Clarity and Strength in Immigration Law

Double Down: New Dangers of Deportation Even for Legal Immigrants- Proceed with Great Caution

These are difficult times in the US immigration landscape, even for foreign nationals who are in the US legally. We often hear in the news about the separation of children whose parents are seeking asylum in the US, the de-naturalization task force, or processing backlogs. We hear less in the news about the new restrictionist, anti-immigration tactics the current administration is taking against legal immigrants, but those tactics are alive and well, and are being launched on a weekly (if not more frequent) basis.

The most recent policy changes that were announced this past week and the week before put even foreign nationals who are in the US legally into the danger zone for removal proceedings.

The week of July 4th, USCIS announced a new policy memo that directs USCIS to issue a Notice to Appear (NTA) when they deny a petition or application in a much broader set of circumstances than before, including;

  • Where there is abuse of public benefits;
  • N-400 cases (naturalization) where the application is denied based on the good moral character requirement, due to a criminal issue;
  • Perhaps the most frightening for our clients: where the denial leaves the applicant or beneficiary without valid immigration status. For example, let’s say that Sam is an H-1B worker and his I-94 expires 7/30/2018. Sam’s employer timely files the H-1B extension before the expiration of his current I-94. USCIS takes months to process the H-1B petition (as is typical). Sam is able to remain in the US (until a decision is made) and keep working for his H-1B employer for up to 240 days beyond the expiration of his I-94. Finally, in December 2018, USCIS denies the petition erroneously, for a reason that they never would have denied previously. At this point, Sam it out of status. Prior to this memo, we would have immediately filed a new H-1B petition. It’s possible that Sam would have had to leave the country, get the H-1B visa stamped and re-enter, but he could do that and everything would be resolved within a matter of a few weeks.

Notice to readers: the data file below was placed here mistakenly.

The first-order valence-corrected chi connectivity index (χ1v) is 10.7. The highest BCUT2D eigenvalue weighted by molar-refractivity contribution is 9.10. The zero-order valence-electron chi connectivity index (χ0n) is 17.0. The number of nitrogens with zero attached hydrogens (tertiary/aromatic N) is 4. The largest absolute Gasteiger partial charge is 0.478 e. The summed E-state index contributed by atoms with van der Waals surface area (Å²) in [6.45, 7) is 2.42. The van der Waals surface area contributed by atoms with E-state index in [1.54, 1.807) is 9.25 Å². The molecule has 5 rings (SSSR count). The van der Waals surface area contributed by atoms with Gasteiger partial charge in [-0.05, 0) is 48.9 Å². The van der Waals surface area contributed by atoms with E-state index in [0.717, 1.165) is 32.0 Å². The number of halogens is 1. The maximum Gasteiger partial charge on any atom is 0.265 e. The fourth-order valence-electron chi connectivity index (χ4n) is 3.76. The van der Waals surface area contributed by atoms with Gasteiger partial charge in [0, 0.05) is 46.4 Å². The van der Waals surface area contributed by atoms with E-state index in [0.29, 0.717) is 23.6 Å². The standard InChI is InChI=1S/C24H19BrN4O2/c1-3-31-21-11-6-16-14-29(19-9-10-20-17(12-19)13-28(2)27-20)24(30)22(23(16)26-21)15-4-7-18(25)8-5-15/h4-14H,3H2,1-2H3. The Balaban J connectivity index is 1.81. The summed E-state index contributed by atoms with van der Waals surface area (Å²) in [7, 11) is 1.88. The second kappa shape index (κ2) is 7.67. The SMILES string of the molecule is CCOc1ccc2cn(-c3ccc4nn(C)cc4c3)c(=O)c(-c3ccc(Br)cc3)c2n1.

• Under this new memo, USCIS would instead issue an NTA to begin removal proceedings, once the petition has been denied.
    • This would also apply in other circumstances, including family-based cases that are denied.

The second memo, published at 5:00 pm on Friday July 13th, almost seems to be a companion memo to the first and says that USCIS will now deny a petition or application in the following instances, instead of issuing an RFE (request for evidence) or NOID (notice of intent to deny):

  • Cases where the applicant or petitioner has no legal basis for the benefit/request sought (frivolous filings);
  • Most concerning for us: “If all required initial evidence is not submitted with the benefits request, USCIS in its discretion may deny the benefit request for failure to establish eligibility based on lack of initial evidence.” The memo gives the example of an adjustment of status filing where the I-864 was required but was not included.

The second memo is to become effective on 9/11/2018 (interesting date, no?) for any filings received on or after that day. At this point we do not know how these memos will be implemented. That is, we don’t know what kind of discretion USCIS officers will use, how quickly the NTAs will come, etc. We will certainly keep our clients and friends updated as we have more information. For now, we highly advise the following for our clients including individuals, employers, and employees:

  • Maintain your nonimmigrant status for as long as you possibly can when you applying for permanent residence. It at all possible, do not rely on having filed the I-485, and using the employment authorization document (EAD) to work.
  • Submit the extension of status for your nonimmigrant status as soon as you possibly can before the current I-94 expiration (usually up to 180 days in advance). If the petition is denied, hopefully you will still be in status and can re-file to address the situation.
  • Make sure to document your immigration filings well, and make sure that each piece of required initial evidence is included in the initial filing.
  • At this point, I recommend that no one try to file petitions or applications on their own. Given these draconian changes, one minor mis-step can result in immediate denial, and possibly the beginning of removal proceedings.

These are dark days in US immigration law, and we have significant challenges, both seen and unseen in front of us. However, we are here to support our clients, friends, and family who are personally impacted by these and other changes. We are committed to fighting the good fight and will carry on, full of hope for a brighter future for our clients, our country, and the world.

Do you need assistance with a family-based or employment-based immigration matter? Please contact our office today to see how we may be able to assist you! Emily Sumner is an immigration lawyer in Richmond, VA but we serve clients throughout the US and around the world. Please call us at 804-396-3412 or email us at info@sumnerimmigration.com. We look forward to hearing from you!

Sumner Immigration Law is LGBTQ-friendly.